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    • "Additionally, many laboratories (including ours) have used these cells in research and published many papers in international journals. However, it has been reported that the HSG cells used in this study were contaminated with HeLa cells [40, 41]. It will be necessary to consider the alternative cell line used for the particle beam facility experiments in the future. "
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    ABSTRACT: In the clinic, the relative biological effectiveness (RBE) value of 1.1 has usually been used in relation to the whole depth of the spread-out Bragg-peak (SOBP) of proton beams. The aim of this study was to confirm the actual biological effect in the SOBP at the very distal end of clinical proton beams using an in vitro cell system. A human salivary gland tumor cell line, HSG, was irradiated with clinical proton beams (accelerated by 190 MeV/u) and examined at different depths in the distal part and the center of the SOBP. Surviving fractions were analyzed with the colony formation assay. Cell survival curves and the survival parameters were obtained by fitting with the linear-quadratic (LQ) model. The RBE at each depth of the proton SOBP compared with that for X-rays was calculated by the biological equivalent dose, and the biological dose distribution was calculated from the RBE and the absorbed dose at each position. Although the physical dose distribution was flat in the SOBP, the RBE values calculated by the equivalent dose were significantly higher (up to 1.56 times) at the distal end than at the center of the SOBP. Additionally, the range of the isoeffective dose was extended beyond the range of the SOBP (up to 4.1 mm). From a clinical point of view, this may cause unexpected side effects to normal tissues at the distal position of the beam. It is important that the beam design and treatment planning take into consideration the biological dose distribution.
    Journal of Radiation Research 05/2014; 55(4). DOI:10.1093/jrr/rrt230 · 1.80 Impact Factor
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    • "Common causes leading to sample misidentification include mislabeling of cell cultures or DNA samples, cross-contamination, co-cultivation, and xenograft propagation. For example, it has been revealed that at least 360 cell lines are known to have some cross-contamination [9]. Furthermore, STR profiling demonstrated the misidentification of multiple ovarian cancer cell lines [10]. "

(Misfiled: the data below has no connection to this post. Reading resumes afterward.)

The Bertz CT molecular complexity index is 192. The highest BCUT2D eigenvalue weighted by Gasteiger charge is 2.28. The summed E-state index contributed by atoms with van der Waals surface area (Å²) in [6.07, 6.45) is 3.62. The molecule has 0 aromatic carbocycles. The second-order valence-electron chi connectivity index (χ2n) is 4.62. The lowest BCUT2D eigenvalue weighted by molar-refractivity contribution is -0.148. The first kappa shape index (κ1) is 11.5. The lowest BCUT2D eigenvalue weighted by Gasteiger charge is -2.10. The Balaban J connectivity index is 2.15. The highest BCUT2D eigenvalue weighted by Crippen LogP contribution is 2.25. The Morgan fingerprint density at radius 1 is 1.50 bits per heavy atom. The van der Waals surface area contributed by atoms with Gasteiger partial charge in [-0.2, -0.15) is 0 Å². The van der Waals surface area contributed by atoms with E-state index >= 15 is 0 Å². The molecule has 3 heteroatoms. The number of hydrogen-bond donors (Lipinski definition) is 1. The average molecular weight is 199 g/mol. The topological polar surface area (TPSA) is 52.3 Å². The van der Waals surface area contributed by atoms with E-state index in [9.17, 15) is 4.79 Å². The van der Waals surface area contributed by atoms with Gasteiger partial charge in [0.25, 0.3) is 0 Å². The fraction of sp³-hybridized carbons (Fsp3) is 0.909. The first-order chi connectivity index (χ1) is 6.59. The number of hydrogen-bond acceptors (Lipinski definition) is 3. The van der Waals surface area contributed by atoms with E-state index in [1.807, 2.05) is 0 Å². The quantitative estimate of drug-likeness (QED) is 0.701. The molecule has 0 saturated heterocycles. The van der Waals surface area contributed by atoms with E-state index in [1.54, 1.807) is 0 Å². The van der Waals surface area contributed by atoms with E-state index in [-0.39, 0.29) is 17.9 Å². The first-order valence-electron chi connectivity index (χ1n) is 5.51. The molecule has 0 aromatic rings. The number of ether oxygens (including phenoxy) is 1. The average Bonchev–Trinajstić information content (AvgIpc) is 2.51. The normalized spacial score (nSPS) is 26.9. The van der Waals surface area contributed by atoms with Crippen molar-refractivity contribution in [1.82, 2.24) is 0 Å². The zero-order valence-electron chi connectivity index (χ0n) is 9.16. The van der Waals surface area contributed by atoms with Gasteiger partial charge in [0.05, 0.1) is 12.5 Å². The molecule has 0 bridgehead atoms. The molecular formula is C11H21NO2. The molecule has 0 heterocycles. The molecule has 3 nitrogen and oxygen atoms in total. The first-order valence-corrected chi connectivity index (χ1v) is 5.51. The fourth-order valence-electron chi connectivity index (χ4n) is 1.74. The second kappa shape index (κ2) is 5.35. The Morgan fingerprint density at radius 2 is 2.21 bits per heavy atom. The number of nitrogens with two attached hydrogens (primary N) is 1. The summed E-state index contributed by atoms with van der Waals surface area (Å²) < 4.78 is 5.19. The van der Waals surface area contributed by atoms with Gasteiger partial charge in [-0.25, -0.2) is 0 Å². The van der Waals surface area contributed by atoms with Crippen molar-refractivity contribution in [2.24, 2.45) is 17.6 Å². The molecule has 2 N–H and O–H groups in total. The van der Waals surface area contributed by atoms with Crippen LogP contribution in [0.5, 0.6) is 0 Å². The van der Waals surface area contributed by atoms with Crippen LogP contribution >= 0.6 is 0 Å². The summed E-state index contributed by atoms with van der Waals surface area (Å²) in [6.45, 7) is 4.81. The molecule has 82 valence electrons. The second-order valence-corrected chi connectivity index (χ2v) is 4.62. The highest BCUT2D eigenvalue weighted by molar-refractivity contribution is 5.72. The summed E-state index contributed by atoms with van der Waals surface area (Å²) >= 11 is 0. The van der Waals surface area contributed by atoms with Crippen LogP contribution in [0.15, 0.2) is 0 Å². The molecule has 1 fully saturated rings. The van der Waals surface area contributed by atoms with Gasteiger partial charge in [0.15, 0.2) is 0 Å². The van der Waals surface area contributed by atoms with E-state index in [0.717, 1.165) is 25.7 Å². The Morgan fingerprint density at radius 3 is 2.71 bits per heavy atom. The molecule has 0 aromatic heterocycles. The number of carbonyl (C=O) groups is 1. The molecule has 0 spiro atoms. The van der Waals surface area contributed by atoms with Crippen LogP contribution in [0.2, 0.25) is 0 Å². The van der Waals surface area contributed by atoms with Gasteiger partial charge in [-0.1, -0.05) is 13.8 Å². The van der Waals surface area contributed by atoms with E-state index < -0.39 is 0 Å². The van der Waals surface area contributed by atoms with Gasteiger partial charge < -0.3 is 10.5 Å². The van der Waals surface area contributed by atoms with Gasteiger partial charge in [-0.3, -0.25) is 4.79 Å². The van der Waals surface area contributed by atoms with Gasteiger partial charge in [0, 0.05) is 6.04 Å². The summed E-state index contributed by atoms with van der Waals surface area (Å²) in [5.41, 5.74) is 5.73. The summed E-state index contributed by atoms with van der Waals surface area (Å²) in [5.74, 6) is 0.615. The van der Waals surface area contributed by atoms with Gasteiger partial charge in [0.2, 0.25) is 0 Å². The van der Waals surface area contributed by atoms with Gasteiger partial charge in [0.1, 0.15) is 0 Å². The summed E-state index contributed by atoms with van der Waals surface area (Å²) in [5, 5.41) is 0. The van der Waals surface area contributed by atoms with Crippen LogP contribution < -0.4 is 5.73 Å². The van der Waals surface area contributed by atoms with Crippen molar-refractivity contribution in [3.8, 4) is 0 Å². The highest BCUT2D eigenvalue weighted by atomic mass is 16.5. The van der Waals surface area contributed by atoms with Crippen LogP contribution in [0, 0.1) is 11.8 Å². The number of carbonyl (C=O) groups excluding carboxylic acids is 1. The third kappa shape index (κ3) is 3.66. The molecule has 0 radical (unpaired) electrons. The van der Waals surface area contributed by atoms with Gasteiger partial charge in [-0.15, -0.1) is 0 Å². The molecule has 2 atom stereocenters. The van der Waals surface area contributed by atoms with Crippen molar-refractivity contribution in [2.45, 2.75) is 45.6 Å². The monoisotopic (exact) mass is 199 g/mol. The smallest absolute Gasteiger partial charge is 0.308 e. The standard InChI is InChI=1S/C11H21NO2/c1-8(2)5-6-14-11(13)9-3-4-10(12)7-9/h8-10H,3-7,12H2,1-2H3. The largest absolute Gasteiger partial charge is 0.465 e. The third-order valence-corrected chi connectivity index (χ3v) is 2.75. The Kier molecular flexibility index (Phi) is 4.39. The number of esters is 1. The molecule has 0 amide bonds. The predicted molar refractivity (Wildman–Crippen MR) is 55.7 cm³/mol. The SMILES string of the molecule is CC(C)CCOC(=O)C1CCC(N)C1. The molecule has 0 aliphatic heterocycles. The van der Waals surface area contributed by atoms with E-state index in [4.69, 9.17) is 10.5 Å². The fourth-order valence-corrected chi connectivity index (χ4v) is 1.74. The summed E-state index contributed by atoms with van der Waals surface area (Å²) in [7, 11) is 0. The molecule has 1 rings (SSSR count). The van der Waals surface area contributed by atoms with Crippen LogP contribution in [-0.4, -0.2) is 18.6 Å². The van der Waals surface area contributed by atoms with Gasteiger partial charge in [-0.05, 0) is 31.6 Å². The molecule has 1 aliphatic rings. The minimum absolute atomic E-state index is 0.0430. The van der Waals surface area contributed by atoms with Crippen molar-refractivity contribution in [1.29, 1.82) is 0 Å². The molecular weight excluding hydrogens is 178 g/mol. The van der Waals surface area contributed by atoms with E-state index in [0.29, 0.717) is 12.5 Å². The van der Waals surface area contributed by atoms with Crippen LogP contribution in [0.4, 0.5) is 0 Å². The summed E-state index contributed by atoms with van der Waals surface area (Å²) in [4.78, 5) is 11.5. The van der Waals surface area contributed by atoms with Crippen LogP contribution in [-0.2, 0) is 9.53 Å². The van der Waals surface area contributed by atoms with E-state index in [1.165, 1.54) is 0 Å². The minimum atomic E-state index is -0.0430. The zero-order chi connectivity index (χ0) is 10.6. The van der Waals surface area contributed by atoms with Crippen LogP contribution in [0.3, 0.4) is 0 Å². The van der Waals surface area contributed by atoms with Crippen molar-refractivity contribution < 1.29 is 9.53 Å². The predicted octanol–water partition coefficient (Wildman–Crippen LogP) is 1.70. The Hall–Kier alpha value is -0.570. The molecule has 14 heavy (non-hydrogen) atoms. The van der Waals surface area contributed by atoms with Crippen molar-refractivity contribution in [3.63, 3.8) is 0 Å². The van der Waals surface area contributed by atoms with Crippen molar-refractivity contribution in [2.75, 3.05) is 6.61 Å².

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    ABSTRACT: Short tandem repeat (STR) analysis, such as the AmpFlSTR® Identifiler® Plus kit, is a standard, PCR-based human genotyping method used in the field of forensics. Misidentification of cell line and tissue DNA can be costly if not detected early; therefore it is necessary to have quality control measures such as STR profiling in place. A major issue in large-scale research studies involving archival formalin-fixed paraffin embedded (FFPE) tissues is that varying levels of DNA degradation can result in failure to correctly identify samples using STR genotyping. PCR amplification of STRs of several hundred base pairs is not always possible when DNA is degraded. The Sample ID Plus® panel from Sequenom allows for human DNA identification and authentication using SNP genotyping. In comparison to lengthy STR amplicons, this multiplexing PCR assay requires amplification of only 76-139 base pairs, and utilizes 47 SNPs to discriminate between individual samples. In this study, we evaluated both STR and SNP genotyping methods of sample identification, with a focus on paired FFPE tumor/normal DNA samples intended for next-generation sequencing (NGS). The ability to successfully validate the identity of FFPE samples can enable cost savings by reducing rework.
    PLoS ONE 02/2014; 9(2):e88163. DOI:10.1371/journal.pone.0088163 · 3.23 Impact Factor